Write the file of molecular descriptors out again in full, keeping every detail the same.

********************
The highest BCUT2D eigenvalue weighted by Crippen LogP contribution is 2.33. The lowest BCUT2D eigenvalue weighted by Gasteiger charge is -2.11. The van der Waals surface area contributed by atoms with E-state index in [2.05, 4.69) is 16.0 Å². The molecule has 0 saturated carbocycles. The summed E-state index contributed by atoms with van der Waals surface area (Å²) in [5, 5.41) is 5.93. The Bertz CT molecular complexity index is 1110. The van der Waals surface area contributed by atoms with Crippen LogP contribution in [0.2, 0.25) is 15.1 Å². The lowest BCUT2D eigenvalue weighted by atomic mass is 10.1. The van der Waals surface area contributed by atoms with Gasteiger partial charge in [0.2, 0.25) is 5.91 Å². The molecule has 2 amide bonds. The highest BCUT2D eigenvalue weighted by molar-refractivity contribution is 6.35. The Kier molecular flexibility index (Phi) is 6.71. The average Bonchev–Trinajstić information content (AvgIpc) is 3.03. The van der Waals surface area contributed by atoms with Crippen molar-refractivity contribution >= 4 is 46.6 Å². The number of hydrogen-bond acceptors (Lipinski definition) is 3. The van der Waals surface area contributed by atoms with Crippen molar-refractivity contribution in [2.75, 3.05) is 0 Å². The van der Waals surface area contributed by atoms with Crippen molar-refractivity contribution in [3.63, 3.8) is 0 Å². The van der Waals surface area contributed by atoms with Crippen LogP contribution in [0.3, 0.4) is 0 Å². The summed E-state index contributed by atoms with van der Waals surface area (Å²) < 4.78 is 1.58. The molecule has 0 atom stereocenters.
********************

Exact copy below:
The highest BCUT2D eigenvalue weighted by Crippen LogP contribution is 2.33. The lowest BCUT2D eigenvalue weighted by Gasteiger charge is -2.11. The van der Waals surface area contributed by atoms with E-state index in [2.05, 4.69) is 16.0 Å². The molecule has 0 saturated carbocycles. The summed E-state index contributed by atoms with van der Waals surface area (Å²) in [5, 5.41) is 5.93. The Bertz CT molecular complexity index is 1110. The van der Waals surface area contributed by atoms with Crippen LogP contribution in [0.2, 0.25) is 15.1 Å². The lowest BCUT2D eigenvalue weighted by atomic mass is 10.1. The van der Waals surface area contributed by atoms with Gasteiger partial charge in [0.2, 0.25) is 5.91 Å². The molecule has 2 amide bonds. The highest BCUT2D eigenvalue weighted by molar-refractivity contribution is 6.35. The Kier molecular flexibility index (Phi) is 6.71. The average Bonchev–Trinajstić information content (AvgIpc) is 3.03. The van der Waals surface area contributed by atoms with Crippen molar-refractivity contribution >= 4 is 46.6 Å². The number of hydrogen-bond acceptors (Lipinski definition) is 3. The van der Waals surface area contributed by atoms with Crippen molar-refractivity contribution in [2.75, 3.05) is 0 Å². The van der Waals surface area contributed by atoms with Crippen molar-refractivity contribution in [3.63, 3.8) is 0 Å². The van der Waals surface area contributed by atoms with Crippen LogP contribution in [0.3, 0.4) is 0 Å². The summed E-state index contributed by atoms with van der Waals surface area (Å²) < 4.78 is 1.58. The molecule has 0 atom stereocenters.